Iron is a mineral found in meats, eggs, milk, vegetables, grains, and other plant foods. It exists in 2 forms—heme and nonheme. Heme iron is found in animal source. Nonheme iron comes from plant sources. The body absorbs heme iron easier than nonheme iron.
Iron plays a number of roles in the body including:
Carries oxygen from lungs to cells throughout the body. Called hemoglobin.
Holds oxygen within the cells. Very important in active cells in the heart and muscles. Called myoglobin.
Part of a protein called collagen. This protein makes up connective tissue, cartilage, and bone.
Helps to make enzymes that fight infections.
Changes beta carotene to vitamin A.
Part of amino acids. These are the building blocks of protein.
Helps the liver get rid of harmful drugs in the body.
Forms part of an enzyme that is needed to make chemicals that help to pass nerve signals.
Makes part of cells that help with metabolism.
Iron needs are greatest during times of rapid growth. This is common in childhood, teen years, and pregnancy. Women also have higher requirements than men. It is needed to replace the iron that is lost with monthly periods. Daily recommendations include:
Recommended Dietary Allowance
Adequate Intake (AI) = 0.27
Adequate Intake (AI) = 0.27
Lactation, equal to or less than 18 years
Lactation, 19-50 years
People who are at higher risk for low levels of iron include:
Women of childbearing years
Infants (depending on their diet)
People with certain gastrointestinal conditions, such as celiac disease—can block or slow absorption of iron from food
Low iron can lead to anemia. Symptoms of
Fatigue: feeling tired all the time or getting tired easily with activities you used to be able to do without difficulty
Pale skin, especially the pink lining to your lower eyelids, under your fingernails, or your gums
Glossitis (an inflamed tongue)
A ringing in the ears known as tinnitus
Unusual cravings for substances like ice, dirt, etc. (called pica)
Iron can be increased with changes to the diet. Iron supplements may be needed if the diet is not enough.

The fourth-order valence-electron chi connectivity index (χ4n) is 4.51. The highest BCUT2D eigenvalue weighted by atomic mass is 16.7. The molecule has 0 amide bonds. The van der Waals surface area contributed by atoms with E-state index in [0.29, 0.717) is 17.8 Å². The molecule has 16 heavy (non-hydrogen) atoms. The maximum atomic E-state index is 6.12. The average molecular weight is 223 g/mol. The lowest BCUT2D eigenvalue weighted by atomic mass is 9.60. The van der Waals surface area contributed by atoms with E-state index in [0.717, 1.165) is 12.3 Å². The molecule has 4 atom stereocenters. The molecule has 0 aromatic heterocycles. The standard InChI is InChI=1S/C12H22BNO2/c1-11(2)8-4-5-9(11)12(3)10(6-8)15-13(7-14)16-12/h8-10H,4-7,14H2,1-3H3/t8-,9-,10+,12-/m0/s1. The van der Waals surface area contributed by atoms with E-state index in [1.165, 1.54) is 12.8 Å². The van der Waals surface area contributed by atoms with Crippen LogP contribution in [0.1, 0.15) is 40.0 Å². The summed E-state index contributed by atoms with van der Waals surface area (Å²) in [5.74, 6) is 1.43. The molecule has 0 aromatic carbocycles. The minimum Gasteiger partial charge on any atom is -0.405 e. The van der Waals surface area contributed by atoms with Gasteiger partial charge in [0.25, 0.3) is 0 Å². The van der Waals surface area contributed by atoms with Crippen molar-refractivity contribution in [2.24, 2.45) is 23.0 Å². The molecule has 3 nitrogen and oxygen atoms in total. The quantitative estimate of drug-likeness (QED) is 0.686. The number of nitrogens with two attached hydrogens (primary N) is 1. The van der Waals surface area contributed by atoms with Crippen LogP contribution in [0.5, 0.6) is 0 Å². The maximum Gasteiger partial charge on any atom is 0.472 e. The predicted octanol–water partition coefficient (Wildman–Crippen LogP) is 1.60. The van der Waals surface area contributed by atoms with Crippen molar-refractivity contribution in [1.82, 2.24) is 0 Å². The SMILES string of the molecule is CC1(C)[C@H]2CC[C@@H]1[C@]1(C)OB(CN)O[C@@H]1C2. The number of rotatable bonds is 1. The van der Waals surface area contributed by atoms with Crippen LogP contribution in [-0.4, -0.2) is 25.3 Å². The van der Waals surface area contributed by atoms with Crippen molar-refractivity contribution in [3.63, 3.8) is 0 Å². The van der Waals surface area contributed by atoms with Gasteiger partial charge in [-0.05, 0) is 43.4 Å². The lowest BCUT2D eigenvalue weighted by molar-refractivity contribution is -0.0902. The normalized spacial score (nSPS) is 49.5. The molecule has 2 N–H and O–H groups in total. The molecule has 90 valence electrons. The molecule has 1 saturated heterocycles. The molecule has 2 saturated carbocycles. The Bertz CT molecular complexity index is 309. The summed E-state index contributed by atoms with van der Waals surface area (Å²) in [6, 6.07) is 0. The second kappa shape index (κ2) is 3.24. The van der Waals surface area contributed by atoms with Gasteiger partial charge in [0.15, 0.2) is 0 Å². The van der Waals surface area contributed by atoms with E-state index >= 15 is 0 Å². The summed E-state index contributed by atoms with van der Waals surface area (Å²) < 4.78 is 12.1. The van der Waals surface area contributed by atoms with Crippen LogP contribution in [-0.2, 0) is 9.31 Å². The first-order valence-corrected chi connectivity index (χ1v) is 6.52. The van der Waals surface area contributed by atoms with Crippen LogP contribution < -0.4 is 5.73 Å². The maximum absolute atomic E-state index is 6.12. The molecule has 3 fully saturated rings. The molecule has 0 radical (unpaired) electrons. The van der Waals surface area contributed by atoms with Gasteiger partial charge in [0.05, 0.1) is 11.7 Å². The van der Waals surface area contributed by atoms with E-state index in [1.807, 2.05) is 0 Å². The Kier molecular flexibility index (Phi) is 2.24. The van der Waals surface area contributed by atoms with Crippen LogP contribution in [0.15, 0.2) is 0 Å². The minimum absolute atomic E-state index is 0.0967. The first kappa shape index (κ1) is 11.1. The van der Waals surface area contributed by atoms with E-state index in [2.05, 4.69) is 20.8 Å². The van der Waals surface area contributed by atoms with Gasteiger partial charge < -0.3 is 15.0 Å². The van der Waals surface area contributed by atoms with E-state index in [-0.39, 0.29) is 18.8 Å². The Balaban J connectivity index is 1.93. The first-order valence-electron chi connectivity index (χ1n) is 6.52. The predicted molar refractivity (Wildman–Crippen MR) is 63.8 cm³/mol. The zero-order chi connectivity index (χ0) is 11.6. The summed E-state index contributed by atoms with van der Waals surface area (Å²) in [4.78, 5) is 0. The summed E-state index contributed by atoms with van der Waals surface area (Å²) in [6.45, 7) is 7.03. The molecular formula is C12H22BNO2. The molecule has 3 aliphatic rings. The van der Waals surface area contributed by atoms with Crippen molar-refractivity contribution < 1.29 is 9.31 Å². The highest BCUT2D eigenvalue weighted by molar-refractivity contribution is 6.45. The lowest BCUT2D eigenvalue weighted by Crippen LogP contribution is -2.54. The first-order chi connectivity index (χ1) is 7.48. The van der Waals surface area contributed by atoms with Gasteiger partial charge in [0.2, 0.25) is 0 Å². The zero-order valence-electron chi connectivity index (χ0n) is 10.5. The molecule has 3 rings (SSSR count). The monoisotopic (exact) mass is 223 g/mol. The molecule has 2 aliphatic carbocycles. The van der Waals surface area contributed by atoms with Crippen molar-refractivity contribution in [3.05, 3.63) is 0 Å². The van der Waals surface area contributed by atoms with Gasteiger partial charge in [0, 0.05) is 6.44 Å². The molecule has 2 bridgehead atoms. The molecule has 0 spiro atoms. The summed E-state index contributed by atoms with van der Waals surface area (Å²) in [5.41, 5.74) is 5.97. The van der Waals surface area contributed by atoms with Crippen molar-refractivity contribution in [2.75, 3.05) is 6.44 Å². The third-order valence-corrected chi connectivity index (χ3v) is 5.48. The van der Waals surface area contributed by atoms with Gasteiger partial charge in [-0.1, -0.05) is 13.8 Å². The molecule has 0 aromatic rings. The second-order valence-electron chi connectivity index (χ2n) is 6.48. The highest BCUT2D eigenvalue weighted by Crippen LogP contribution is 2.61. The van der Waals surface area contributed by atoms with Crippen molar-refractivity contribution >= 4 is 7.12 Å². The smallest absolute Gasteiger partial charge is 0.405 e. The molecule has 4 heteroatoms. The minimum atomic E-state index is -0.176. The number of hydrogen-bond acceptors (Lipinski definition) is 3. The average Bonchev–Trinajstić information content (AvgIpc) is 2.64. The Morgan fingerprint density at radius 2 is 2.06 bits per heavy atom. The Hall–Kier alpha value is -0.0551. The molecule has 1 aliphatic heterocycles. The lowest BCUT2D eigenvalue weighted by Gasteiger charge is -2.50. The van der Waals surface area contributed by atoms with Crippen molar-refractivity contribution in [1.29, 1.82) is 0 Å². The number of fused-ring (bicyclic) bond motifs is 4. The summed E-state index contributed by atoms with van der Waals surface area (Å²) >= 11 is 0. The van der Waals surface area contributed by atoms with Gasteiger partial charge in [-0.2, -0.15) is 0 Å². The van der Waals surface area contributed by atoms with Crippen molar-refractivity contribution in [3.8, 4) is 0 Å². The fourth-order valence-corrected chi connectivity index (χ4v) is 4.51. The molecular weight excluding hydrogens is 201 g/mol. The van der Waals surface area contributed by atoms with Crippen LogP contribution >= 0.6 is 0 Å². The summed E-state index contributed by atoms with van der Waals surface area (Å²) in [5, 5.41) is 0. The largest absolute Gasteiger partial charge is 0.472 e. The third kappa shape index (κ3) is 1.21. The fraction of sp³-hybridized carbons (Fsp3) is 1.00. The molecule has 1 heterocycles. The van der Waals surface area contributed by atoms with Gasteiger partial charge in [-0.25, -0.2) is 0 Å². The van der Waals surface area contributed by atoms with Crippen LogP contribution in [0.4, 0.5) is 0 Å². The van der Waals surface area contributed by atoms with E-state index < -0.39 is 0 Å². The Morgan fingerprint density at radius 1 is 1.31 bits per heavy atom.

Iron is toxic at high levels. The body is not effective at getting rid of excess iron. This makes it is possible for iron to build up. Iron pills and supplements for adults
can cause poisoning in children.
Symptoms of iron toxicity include:
Nausea and vomiting
Diarrhea or constipation
Major Food Sources
Much of the iron in our diet comes from foods, such as breads and cereals that are fortified with iron.
Food Sources of Mostly Heme Iron
Beef liver, cooked
Turkey breast, roasted
Chicken, roasted, meat and skin
Tuna, fresh bluefin, cooked, dry heat
Food Sources of Nonheme Iron
Ready-to-eat cereal, 100% iron fortified
Beans, kidney, mature, boiled
Tofu, raw, firm
Spinach, boiled, drained
Whole wheat bread
Tips for Increasing Your Iron Intake
Your body will absorb more iron from foods when your iron stores are low. It will also absorb less when you have enough iron in your body.
Other factors that will affect how much iron you absorb from foods include:
Animal source iron (heme) increases the absorption of plant source iron (nonheme).
Vitamin C enhances the absorption of plant source iron.
Some substances decrease the absorption of plant source iron:
Oxalic acid, found in spinach and chocolate (However, oxalic acid is broken down with cooking.)
Phytic acid, found in wheat bran and beans (legumes)
Tannins, found in tea
Polyphenols, found in coffee
Note: Having meat source iron and/or
with plant source iron can help make up for these decreases.
To increase intake and absorption of dietary iron:
Combine meat and plant sources of iron.
Eat foods rich in vitamin C with plant source iron. Good sources of vitamin C include:
Oranges and orange juice
Tomatoes and tomato juice
Spinach and collard greens
If you drink coffee or tea, do so between meals rather than with a meal.
Cook acidic foods in cast iron pots. This can increase iron content up to 30 times.
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